I am 26 years old and I bought my first brand new couch two days ago. I feel like I should be telling you I bought a new house. At the very least, a new car, which I have also never had. There was the old minivan I got to cruise around in during high school…but it was shared with my younger sister. (Splitting gas on that thing was a nightmare, especially since we blatantly disregarded every attempt my father made at getting us to use Excel) Then, I had a fifteen year old Renault for the last two years that I lived in France. But, why am I telling you this? Because in each place, at different stages of my life and in different geographical locations, I have had different criteria for what will make my house a home.
When I moved to France, I was perfectly content with having a ‘couette’-what I later learned could be translated as a down comforter. Am I that easy to please? No, definitely not. But, lugging my couette from house to house for almost 8 years always made me feel like I had an attachment to something home-like, however small it may have seemed to the complete stranger.
And now, as I age slightly, I want more than that. Perhaps because it’s easier to congregate as a family on a couch, or maybe it the fact that I was forced to stare at the worn edges and saggy cushions on my last couch for two years, but when we got here and faced cracked floors which happened to be fixed with caulk-as in the landlord actually told my coworker that he fixed our broken tiles…with a little caulk that is now a permanent eyesore on my floor, holes in the walls-child safety much, China?, and the shower that wasn’t-including a mystery fishy that showed up on my bathroom floor one morning, I had to do something to maintain a certain level of attachment to my home for the time being. We can’t change apartments this year and I’ll spare you the details as to the why. But buying this couch has finally made my apartment feel like it’s one iota mine.
But a home is not all material either. I mean, otherwise I’d use the word house, right?
And home for me means warmth from the oven and the smell of sugar and cinnamon lingering in the air as you walk through the door and shut out the freezing cold and pull off your boots, trying not to step on the melting snow as you put them away and hop up the stairs for an after-school snack.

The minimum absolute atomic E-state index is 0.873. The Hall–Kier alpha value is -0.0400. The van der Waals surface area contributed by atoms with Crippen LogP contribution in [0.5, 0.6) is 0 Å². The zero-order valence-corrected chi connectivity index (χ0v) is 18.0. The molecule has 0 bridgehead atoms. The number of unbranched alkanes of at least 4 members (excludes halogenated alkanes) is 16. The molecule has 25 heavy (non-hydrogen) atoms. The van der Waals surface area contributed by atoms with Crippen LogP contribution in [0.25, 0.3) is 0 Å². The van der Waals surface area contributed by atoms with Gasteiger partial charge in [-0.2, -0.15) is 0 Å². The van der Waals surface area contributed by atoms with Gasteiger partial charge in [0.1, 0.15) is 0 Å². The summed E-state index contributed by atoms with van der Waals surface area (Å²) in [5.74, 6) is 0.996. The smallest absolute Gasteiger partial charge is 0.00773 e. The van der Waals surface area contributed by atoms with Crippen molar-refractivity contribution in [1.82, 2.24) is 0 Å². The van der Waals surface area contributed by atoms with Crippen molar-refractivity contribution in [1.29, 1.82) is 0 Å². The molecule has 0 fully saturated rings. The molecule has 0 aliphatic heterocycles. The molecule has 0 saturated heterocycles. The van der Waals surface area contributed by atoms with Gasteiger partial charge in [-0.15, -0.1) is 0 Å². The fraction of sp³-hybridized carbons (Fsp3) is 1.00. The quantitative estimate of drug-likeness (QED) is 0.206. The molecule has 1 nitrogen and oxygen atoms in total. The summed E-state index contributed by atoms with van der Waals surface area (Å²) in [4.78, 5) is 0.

I don’t think my mom ever made gingerbread cookies. So it’s only in my adult life that my fondness for ginger has taken root (ba-dum ching).
And even if gingerbread should be made and enjoyed throughout the year, Christmas in China seemed like the perfect time to give this particular recipe a try. I fully intend on spreading a little holiday cheer tomorrow at work, and what Chinese person doesn’t like ginger?!
This particular recipe also calls for a wee bit of oil instead of butter-so my wallet is happier than usual. Three of us can go out for noodles for the same price as a cup of butter, but alas, when stomachs growl…
Anyway, I found this recipe at Brown Eyed Baker, who had made Ina Gartner’s recipe. I adapted it the way I usually adapt any molasses cookie that calls for ginger. See, I use the fresh stuff. Everytime. The original recipe says to use a cup and a half of candied ginger and since I’m not a huge fan of the candied stuff, I just took it out and replaced it with a heaping tablespoon of finely minced fresh stuff. It really is delicious-just like when you have it in savory food and a small bit stays on your tongue for a few seconds and you get this little zip that livens up the dish? Yeah, that! In your cookie!
So, here I am sitting on my new couch in my makeshift home, nibbling away at these gingery, crispy-on-the-outside and chewy-on-the-inside cookies and hoping that based on the surprising amount of cookies my son has gobbled up in the last fifteen minutes (four) after climbing up onto our new couch, that he feels just as at home as I do.
- 2¼ cups all-purpose flour
- 1 teaspoon baking soda
- 1 heaping tablespoon finely minced ginger
- 2 teaspoons ground cinnamon
- 1½ teaspoons ground cloves
- ½ teaspoon ground nutmeg
- ½ teaspoon ground ginger
- ¼ teaspoon salt
- 1 cup dark brown sugar, packed
- ½ cup vegetable oil
- ⅓ cup unsulfured molasses
- 1 egg, at room temperature
- granulated sugar (option, mix with vanilla sugar if you have some) to roll the cookies in before cooking
- Preheat the oven to 350°F or 180°C
- Whisk the brown sugar, vegetable oil, and molasses together. You can use a mixer if you have one. Then, beat in the egg. Beat until any sugar clumps have dissolved and the liquid is smooth.
- Then in a separate bowl combine your dry ingredients (everything else,except that sugar you'll roll the dough in later). Add them to your wet ones and stir until the dry ingredients have been thoroughly incorporated to the wet ones and you have a thick cookie batter.
- Oil a baking sheet and then use a teaspoon or a melon scoop to form uniform balls and roll them in the bowl of sugar before placing them on the tray and using your thumb to gently flatten the ball just slightly.
- Bake for 6-8 minutes or until the edges are just slightly darker than the middle.